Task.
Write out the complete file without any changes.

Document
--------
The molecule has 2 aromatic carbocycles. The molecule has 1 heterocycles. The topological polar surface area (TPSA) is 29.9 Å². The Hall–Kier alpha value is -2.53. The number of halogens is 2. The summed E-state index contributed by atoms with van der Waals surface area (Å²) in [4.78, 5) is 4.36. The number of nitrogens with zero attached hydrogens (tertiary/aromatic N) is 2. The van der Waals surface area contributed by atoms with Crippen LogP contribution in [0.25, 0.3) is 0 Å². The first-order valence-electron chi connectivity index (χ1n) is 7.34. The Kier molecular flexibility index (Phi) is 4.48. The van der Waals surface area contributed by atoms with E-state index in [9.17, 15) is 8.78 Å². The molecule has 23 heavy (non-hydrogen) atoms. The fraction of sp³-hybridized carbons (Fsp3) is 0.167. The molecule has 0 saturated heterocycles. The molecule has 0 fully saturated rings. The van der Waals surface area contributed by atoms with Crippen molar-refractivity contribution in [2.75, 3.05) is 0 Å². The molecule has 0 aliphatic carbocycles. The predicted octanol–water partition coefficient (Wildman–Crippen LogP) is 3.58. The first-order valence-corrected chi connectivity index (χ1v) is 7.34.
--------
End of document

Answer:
The molecule has 2 aromatic carbocycles. The molecule has 1 heterocycles. The topological polar surface area (TPSA) is 29.9 Å². The Hall–Kier alpha value is -2.53. The number of halogens is 2. The summed E-state index contributed by atoms with van der Waals surface area (Å²) in [4.78, 5) is 4.36. The number of nitrogens with zero attached hydrogens (tertiary/aromatic N) is 2. The van der Waals surface area contributed by atoms with Crippen LogP contribution in [0.25, 0.3) is 0 Å². The first-order valence-electron chi connectivity index (χ1n) is 7.34. The Kier molecular flexibility index (Phi) is 4.48. The van der Waals surface area contributed by atoms with E-state index in [9.17, 15) is 8.78 Å². The molecule has 23 heavy (non-hydrogen) atoms. The fraction of sp³-hybridized carbons (Fsp3) is 0.167. The molecule has 0 saturated heterocycles. The molecule has 0 fully saturated rings. The van der Waals surface area contributed by atoms with Crippen molar-refractivity contribution in [2.75, 3.05) is 0 Å². The molecule has 0 aliphatic carbocycles. The predicted octanol–water partition coefficient (Wildman–Crippen LogP) is 3.58. The first-order valence-corrected chi connectivity index (χ1v) is 7.34.